Apéritifs finished, the guests are invited to migrate upstairs to the hotel's Domino dining room, as spare and hotel-generic as the Oscar Wilde Bar is ornate. There, a dozen small courses came out in brisk succession. The Adriàs have never been localists about their food; they believe in choosing the best of each product from wherever it may hail. What was interesting about the 50 Days dinner was that the chef let the ingredients stand in more recognizable form than he has often done.
There meal proper began with little canapés of Mediterranean red tuna with almond oil and caviar, followed by "tartar de cuchara," a "spoon tartar" of meat from the tuna spine, marinated in tiger's milk and so soft that it has to be eaten with spoons (ivory caviar spoons were provided, along with nori chips). Next came thin slices of raw, six-week-dry-aged rubia gallega beef — meat from Galician cattle, processed in Belgium — with grilled bread and rich butter. The faintly gamy flavor and silky texture of the meat against the crunch of the bread worked wonderfully.
Next came smoked salmon on toasted malt bread with pickled beets and vinegar powder; a Galway oyster from (McKenna noted) Kelly's, the best producer of these excellent bivalves, nestled in a pool of kimchi; a small bowl of sea bass ceviche with kumquat taking the place of the usual lime juice; and a dish of Norwegian king crab "Singapur style" in a pungent, salty pomelo sauce — vaguely reminiscent of the sweet-and-sour sauce in an old-style Cantonese restaurant, McKenna pointed out.
A ramekin of "spaghetti" in portobello mushroom sauce with clotted cream and bits of black truffle was the penultimate savory course. The noodles, which were al dente, almost squeaky, clearly weren't made from flour and water, but from something else cut into threads; I guessed blanched squid — but it turned out to be king oyster mushroom stalks, mandolined into thin slices and then cut into short lengths crosswise. More important than the technique was the fact that the dish was intensely flavored and most agreeable. So was the almost-classic final savory dish: a piece of Scottish sirloin with glazed shallots and what was billed as "a classic Café de Paris sauce, with 25 ingredients." On the side were pickled crosnes (the knobby little roots also called Chinese artichokes) and a few gossamer pommes soufflés so tiny they looked under the legal limit.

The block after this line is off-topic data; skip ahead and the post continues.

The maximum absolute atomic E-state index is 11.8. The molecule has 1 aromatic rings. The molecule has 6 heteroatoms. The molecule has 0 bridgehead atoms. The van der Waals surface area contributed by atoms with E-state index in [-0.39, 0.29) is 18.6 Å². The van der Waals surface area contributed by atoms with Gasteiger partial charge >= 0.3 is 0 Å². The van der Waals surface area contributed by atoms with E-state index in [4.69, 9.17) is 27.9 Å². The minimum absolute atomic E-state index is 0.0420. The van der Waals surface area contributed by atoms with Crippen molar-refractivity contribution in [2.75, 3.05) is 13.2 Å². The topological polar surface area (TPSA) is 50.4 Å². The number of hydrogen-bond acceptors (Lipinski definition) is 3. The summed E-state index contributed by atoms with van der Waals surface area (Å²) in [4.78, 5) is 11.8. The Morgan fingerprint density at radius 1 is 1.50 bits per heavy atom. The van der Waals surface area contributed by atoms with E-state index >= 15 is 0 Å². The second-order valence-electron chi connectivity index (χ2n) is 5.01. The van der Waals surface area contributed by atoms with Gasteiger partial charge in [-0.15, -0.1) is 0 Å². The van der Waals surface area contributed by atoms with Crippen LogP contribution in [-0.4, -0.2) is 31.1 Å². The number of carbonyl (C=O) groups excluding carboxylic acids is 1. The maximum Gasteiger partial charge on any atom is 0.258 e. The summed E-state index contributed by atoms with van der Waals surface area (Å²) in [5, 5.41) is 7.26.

Desserts upstairs were a gelée of wild strawberries (where they came from, in early February, is anybody's guess) with basil and a lime sorbet; an airy chocolate waffle; and what looked like a Crottin goat cheese but was actually a Coulommiers cheesecake with a frosting of hazelnut cream — really good. More sweets were served downstairs, back in the Oscar Wilde Bar, including Adrià versions of After Eight mints, Ferrero Rocher hazelnut chocolates, and chocolate cigars.
Thinking back on the meal the next day, I had mixed feelings at first: Individual bites were dazzling, and a number of the courses were so appealing that I wished they could have been bigger — but stylistically the progression seemed to jump around; there seemed to be less orchestration than I'd anticipated (and experienced at many previous Adrià meals, whether from Ferran or Albert). But the more I thought about it, the more I decided that the lack of a slow steady build, the zig-zagging, the unexpected moments of earthbound delights interspersed with modernist flights of fancy, were precisely what made the experience so enjoyable — and so appropriate to this great, ever-changing international food capital. Albert Adrià knows his audience.